We can see the influence of this unique and wonderfully fertile culture in everything from the revolutionary politics of the Soviet Union to the popular culture of Tin Pan Alley and Hollywood, and of course, in present-day New York City. As we journey back to the remarkable lost world of the shtetl in episode four, we also find the roots of Hasidism: mystical, esoteric, almost seductive in its intensity. This traveling, portable world of music, of writing, of fantastically visionary stories is the world we find in the works of Sholem Aleichem, in his Tevye stories and Fiddler on the Roof, and in his wonderful novel Wandering Stars, about the colorful world of the Yiddish theatre. It’s the world that flourished years ago and continues to thrive in what I like to call the “mega-shtetl” of the Lower East Side, and it’s a world that continues to have a deep impact in America and elsewhere today.
Do you think the dilemma of “how to stay Jewish in a non-Jewish world,” as you call it in episode two, continues to influence Jewish life today?
Yes, it absolutely does. The most gloomy prognosis about Jewish life is that it will disappear between the two extremes of ultra-Orthodoxy on the one hand and total assimiliation on the other. But those are very exaggerated scenarios. Some of the most powerful moments in the series focus on Jews wrestling with the ambiguity of Jewish identity.
Do you think this program has the power to change people’s perception of the Jewish faith and culture?
I certainly hope so. I think many people feel removed or separate from the Jewish story because they think it’s just about the Holocaust and the Israeli-Palestinian conflict, when in fact there is so much more to the story, so much exuberance and vitality, and so much that connects people to this story over the millennia. I hope people will take away from the series that sense of connection, and the idea that the history of the Jews is everyone’s history too.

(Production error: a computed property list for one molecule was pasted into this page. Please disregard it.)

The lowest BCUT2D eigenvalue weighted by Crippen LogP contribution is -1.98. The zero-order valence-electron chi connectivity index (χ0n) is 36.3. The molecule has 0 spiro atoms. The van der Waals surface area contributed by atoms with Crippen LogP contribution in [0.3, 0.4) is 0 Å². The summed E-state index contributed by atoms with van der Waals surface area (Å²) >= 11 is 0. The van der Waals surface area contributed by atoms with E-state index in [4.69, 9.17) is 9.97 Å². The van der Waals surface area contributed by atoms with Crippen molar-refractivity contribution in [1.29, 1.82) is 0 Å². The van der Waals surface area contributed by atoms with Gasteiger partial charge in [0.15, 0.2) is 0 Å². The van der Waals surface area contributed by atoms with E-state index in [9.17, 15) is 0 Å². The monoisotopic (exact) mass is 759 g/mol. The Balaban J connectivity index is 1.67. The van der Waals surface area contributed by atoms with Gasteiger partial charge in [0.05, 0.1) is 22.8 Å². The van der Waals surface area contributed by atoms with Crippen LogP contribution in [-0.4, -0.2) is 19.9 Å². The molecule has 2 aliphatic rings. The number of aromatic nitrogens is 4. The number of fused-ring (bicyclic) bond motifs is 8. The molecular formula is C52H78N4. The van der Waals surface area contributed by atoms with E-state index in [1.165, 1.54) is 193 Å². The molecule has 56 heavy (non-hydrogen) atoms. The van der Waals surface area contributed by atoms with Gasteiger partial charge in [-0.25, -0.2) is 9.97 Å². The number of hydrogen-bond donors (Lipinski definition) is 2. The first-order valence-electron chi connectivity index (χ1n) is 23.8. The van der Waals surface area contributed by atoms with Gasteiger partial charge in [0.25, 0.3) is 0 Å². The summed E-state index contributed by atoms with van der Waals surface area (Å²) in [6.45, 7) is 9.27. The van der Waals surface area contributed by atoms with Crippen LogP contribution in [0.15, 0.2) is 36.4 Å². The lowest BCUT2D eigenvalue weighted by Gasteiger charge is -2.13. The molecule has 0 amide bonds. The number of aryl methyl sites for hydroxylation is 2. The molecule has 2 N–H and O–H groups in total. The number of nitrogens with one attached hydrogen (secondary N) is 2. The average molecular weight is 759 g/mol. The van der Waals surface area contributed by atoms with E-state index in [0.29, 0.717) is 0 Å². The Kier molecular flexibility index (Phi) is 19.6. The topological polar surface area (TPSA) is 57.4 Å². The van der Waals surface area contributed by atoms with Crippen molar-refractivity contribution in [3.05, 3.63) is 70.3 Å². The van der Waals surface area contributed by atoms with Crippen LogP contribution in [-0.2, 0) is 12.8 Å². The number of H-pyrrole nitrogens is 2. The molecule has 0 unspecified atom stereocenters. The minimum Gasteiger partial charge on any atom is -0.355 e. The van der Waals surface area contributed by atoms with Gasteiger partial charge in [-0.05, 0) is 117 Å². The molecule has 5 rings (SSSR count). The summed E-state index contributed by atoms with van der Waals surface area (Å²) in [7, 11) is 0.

You were born in England, but have lived in America since 1980. Are there differences between Jewish culture in London and in New York?
I think in New York, you can be more easily, more quickly, more fully Jewish, and in Britain, being a Jew is a slightly more complicated and apprehensive business. That said, I must add that a new and absolutely vibrant Jewish cultural center has opened in London, which does debates and cinema and concerts and readings and seminars and has all sorts of cultural offerings. It also has a wonderful restaurant, Zest. Actually, two of the best restaurants in London now are strictly kosher, which I think says something quite amazing about the growing vitality of Jewish life there.
You’re currently writing Volume 2 of The Story of the Jews, which will be published this fall. Any exciting discoveries?
I’m particularly excited about the things I’m discovering about the origins of Jewish show business, which date back to 16th century Italy and a troupe of actors called rather wonderfully “The Istrioni ebrei” — The Jewish Histrionics. They performed throughout Mantua, led by their manager and chief playwright Leone di Sommi. It’s astounding to think that everything we think of in terms of music, song and dance, and comedy coming out of the shtetl world actually had older tryouts in 16th century Italy. If I’m ever reincarnated, I want to be one of their acting troupe!